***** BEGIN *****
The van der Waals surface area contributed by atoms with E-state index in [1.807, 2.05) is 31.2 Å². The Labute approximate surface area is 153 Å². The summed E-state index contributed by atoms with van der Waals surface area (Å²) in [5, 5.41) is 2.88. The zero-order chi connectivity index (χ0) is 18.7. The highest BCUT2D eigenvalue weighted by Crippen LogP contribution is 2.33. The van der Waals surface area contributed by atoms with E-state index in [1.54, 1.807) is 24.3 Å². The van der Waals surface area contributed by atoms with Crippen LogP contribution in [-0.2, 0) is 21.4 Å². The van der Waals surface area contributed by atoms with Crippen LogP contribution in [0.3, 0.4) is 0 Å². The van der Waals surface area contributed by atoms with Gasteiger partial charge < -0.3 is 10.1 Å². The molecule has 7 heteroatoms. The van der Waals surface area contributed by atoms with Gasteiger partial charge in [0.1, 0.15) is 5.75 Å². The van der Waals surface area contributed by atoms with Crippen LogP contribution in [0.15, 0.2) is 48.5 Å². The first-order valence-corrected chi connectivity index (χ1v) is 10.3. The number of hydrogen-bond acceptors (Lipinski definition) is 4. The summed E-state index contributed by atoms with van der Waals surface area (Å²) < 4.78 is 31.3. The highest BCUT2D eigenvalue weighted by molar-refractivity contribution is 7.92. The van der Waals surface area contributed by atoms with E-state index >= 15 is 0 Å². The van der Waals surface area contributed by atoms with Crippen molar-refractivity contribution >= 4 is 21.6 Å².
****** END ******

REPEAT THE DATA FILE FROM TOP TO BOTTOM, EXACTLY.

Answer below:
The van der Waals surface area contributed by atoms with E-state index in [1.807, 2.05) is 31.2 Å². The Labute approximate surface area is 153 Å². The summed E-state index contributed by atoms with van der Waals surface area (Å²) in [5, 5.41) is 2.88. The zero-order chi connectivity index (χ0) is 18.7. The highest BCUT2D eigenvalue weighted by Crippen LogP contribution is 2.33. The van der Waals surface area contributed by atoms with E-state index in [1.54, 1.807) is 24.3 Å². The van der Waals surface area contributed by atoms with Crippen LogP contribution in [-0.2, 0) is 21.4 Å². The van der Waals surface area contributed by atoms with Crippen LogP contribution in [0.3, 0.4) is 0 Å². The van der Waals surface area contributed by atoms with Gasteiger partial charge < -0.3 is 10.1 Å². The molecule has 7 heteroatoms. The van der Waals surface area contributed by atoms with Gasteiger partial charge in [0.1, 0.15) is 5.75 Å². The van der Waals surface area contributed by atoms with Crippen LogP contribution in [0.15, 0.2) is 48.5 Å². The first-order valence-corrected chi connectivity index (χ1v) is 10.3. The number of hydrogen-bond acceptors (Lipinski definition) is 4. The summed E-state index contributed by atoms with van der Waals surface area (Å²) < 4.78 is 31.3. The highest BCUT2D eigenvalue weighted by molar-refractivity contribution is 7.92. The van der Waals surface area contributed by atoms with E-state index >= 15 is 0 Å². The van der Waals surface area contributed by atoms with Crippen molar-refractivity contribution >= 4 is 21.6 Å².